This article was originally published by The Mennonite

The borders of the New Jerusalem and ours

Jamie Pitts is an assistant professor of Anabaptist Studies at Anabaptist Mennonite Biblical Seminary and a member of Hively Avenue Mennonite Church in Elkhart, Ind.

Photo: A headstone in the desert. Photo provided. 

Near the end of the Book of Revelation, an angel says to John, “Come, I will show you the bride, the wife of the
Lamb.” The angel then takes him “in the Spirit” to see “the holy city Jerusalem coming down out of heaven from God.”

John describes in detail the city’s high walls and its 12 gates, each a “single pearl” guarded by angels and inscribed with the names of the 12 tribes of Israel. The gates “will never be shut by day—and there will be no night” in the city. People whose names are “written in the Lamb’s book of life” will come through the gates, bringing to the city “the glory and the honor of the nations.” Unclean things and those who practice “abomination and falsehood” are prohibited from passing into the city, but the Spirit and the city itself call out to all who are thirsty to “come” and drink from the river of the water of life that runs through the city.

I thought about this passage during a recent trip to the U.S.-Mexico border with Hively Avenue Mennonite Church and Southside Fellowship. A group of 11 of us from our two Elkhart, Ind., churches spent a week in Douglas, Ariz., and Agua Prieta, Sonora, learning about the difficult conditions facing migrants, as well as efforts to help change those conditions.

Similar to the new Jerusalem, the United States has constructed high walls and placed guards at its gates, gates that are open 24 hours a day. Only those may pass through the gates whose names are registered with the U.S. government, namely, citizens and foreign nationals with proper documentation. As we learned at the Border Patrol station, the guards work hard to keep out unclean things and people, especially drugs and the violent drug dealers they label “terrorists.”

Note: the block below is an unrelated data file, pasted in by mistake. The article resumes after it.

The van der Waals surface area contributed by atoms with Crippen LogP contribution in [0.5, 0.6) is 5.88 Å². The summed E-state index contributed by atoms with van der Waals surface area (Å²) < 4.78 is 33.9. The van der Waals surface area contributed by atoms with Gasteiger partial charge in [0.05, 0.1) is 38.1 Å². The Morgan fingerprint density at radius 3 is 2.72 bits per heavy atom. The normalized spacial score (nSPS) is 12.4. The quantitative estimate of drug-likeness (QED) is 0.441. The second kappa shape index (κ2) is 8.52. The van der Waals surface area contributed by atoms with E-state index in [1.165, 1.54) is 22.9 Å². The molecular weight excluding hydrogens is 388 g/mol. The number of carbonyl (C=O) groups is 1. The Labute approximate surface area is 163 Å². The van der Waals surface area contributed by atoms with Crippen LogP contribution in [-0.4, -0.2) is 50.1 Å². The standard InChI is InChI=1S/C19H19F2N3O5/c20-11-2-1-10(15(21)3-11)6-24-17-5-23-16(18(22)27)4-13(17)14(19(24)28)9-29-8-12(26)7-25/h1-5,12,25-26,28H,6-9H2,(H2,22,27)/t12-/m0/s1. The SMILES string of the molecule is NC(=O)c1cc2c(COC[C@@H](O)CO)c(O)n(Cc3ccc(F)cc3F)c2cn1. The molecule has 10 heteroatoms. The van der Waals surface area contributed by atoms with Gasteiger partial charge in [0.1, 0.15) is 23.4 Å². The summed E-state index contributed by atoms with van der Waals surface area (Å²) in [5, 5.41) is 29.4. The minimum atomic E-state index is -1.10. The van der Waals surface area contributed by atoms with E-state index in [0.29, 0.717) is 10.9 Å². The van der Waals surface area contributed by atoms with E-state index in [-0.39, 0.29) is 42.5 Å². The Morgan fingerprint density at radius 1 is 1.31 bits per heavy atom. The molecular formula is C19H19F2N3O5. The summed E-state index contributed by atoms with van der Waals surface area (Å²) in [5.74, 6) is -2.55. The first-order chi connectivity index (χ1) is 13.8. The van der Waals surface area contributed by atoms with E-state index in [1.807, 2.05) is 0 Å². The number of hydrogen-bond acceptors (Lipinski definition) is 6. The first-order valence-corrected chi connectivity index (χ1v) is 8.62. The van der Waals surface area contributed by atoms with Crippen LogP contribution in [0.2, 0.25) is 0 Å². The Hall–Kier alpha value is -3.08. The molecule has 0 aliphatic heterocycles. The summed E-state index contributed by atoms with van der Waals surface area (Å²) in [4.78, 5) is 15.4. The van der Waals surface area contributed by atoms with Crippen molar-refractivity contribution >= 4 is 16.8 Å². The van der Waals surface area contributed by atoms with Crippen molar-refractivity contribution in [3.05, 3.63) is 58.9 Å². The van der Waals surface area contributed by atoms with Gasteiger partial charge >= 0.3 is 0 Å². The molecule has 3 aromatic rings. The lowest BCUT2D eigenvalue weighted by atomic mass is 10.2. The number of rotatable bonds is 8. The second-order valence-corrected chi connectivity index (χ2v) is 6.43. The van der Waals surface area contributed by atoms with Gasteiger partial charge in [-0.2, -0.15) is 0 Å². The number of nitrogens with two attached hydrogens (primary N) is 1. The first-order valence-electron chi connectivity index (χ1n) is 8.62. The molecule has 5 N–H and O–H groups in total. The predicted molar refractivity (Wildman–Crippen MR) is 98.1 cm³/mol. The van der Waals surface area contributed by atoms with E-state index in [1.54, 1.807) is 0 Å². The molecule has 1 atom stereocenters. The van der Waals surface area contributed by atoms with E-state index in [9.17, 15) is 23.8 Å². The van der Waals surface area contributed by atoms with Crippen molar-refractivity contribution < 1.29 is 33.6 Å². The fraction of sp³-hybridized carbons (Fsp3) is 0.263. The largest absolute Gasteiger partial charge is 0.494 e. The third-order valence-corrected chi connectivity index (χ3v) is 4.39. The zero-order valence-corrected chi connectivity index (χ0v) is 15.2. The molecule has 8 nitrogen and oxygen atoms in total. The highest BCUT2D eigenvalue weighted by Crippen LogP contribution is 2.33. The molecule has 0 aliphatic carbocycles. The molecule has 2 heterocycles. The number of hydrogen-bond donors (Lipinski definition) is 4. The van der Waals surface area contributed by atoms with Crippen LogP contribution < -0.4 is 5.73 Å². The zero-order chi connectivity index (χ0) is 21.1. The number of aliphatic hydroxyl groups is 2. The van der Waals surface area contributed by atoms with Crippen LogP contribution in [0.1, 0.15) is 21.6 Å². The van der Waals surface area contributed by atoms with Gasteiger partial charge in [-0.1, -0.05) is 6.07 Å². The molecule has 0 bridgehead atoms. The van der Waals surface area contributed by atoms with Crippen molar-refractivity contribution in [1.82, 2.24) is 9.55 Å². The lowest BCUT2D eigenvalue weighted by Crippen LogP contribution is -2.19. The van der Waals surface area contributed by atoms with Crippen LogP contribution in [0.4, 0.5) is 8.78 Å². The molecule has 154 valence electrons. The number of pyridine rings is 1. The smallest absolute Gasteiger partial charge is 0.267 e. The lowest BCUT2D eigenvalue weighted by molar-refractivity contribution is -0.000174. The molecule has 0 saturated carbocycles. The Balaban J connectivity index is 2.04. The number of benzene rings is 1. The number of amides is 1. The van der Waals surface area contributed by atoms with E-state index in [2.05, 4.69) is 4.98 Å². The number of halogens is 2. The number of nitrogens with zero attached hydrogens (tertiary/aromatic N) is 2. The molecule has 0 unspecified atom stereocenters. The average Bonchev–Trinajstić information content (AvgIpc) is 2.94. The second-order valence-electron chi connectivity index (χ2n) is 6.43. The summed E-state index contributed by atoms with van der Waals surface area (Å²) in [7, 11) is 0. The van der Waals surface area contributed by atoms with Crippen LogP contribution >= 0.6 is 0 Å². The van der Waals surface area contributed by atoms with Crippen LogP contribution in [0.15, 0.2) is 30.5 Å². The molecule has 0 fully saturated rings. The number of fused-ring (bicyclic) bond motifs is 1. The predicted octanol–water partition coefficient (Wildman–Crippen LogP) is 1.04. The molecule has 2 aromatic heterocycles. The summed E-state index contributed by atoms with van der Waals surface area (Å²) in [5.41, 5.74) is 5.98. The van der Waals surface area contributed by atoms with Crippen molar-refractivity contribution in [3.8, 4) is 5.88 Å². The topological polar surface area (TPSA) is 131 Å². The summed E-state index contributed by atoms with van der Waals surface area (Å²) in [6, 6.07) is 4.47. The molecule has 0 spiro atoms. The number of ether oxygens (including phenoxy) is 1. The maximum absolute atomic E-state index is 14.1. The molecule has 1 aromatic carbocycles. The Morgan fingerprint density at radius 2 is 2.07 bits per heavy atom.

The United States is not the new Jerusalem. It does not have the same entry requirements. The United States turns away or hunts down and expels from its interior ordinary folks looking to work and reunite with their families. Many of these people are faithful Christians. Regardless, they lack the proper documentation and so are unwelcome.

The United States is a secular nation-state.

It is the church, not the United States or any other nation-state, that has the task of living up to the standards of the new Jerusalem. The church is that community of thirsty people who respond to the Spirit and bride’s invitation to

Jamie Pitts
Jamie Pitts

come and drink the water of life. We are the servants who worship the Lamb seated in the throne of God. Our future city may have walls that keep out the “unclean,” but the basis for inclusion has nothing to do with “race and color, class and gender,” as the hymn goes. Neither is nationality a consideration. Indeed,
the leaves of the trees growing on the banks of the river of the water of life are for the “healing of the nations.”

At the border we encountered Christians who, as an act of worship, extend radical hospitality to migrants in difficult situations. Many we met are migrants themselves. These include people such as:

  • Jack and Linda Knox, who host all comers at the Shalom House free of charge;
  • staff and patients at the drug and alcohol rehabilitation center CRREDA, who fill the water
    jugs in the Sonoran desert for thirsty migrants;
  • Brenda, the U.S. director of the Migrant Resource Center, who gives recently deported migrants food, shelter and bus tickets back home;
  • the farmers and cooks at the DouglaPrieta Trabaja community garden, who grow their own healthy food and seek to give area youth an alternative to joining the cartels or leaving Mexico;
  • the staff at the Café Justo coffee cooperative, which makes it possible for coffee growers in Chiapas to make a decent living and engages youth;
  • and Mark, the U.S. director of Frontera de Cristo, which supports and partners with many of the other groups and runs the powerful vigil for migrants who died crossing the border.

These people and organizations show that another city is possible, a city whose borders are not death dealing and unjust, a city open to all who are thirsty, a city whose vitality heals the nations. That city is possible, and it is coming. Let us hear the invitation of Spirit and the bride, and let us come.

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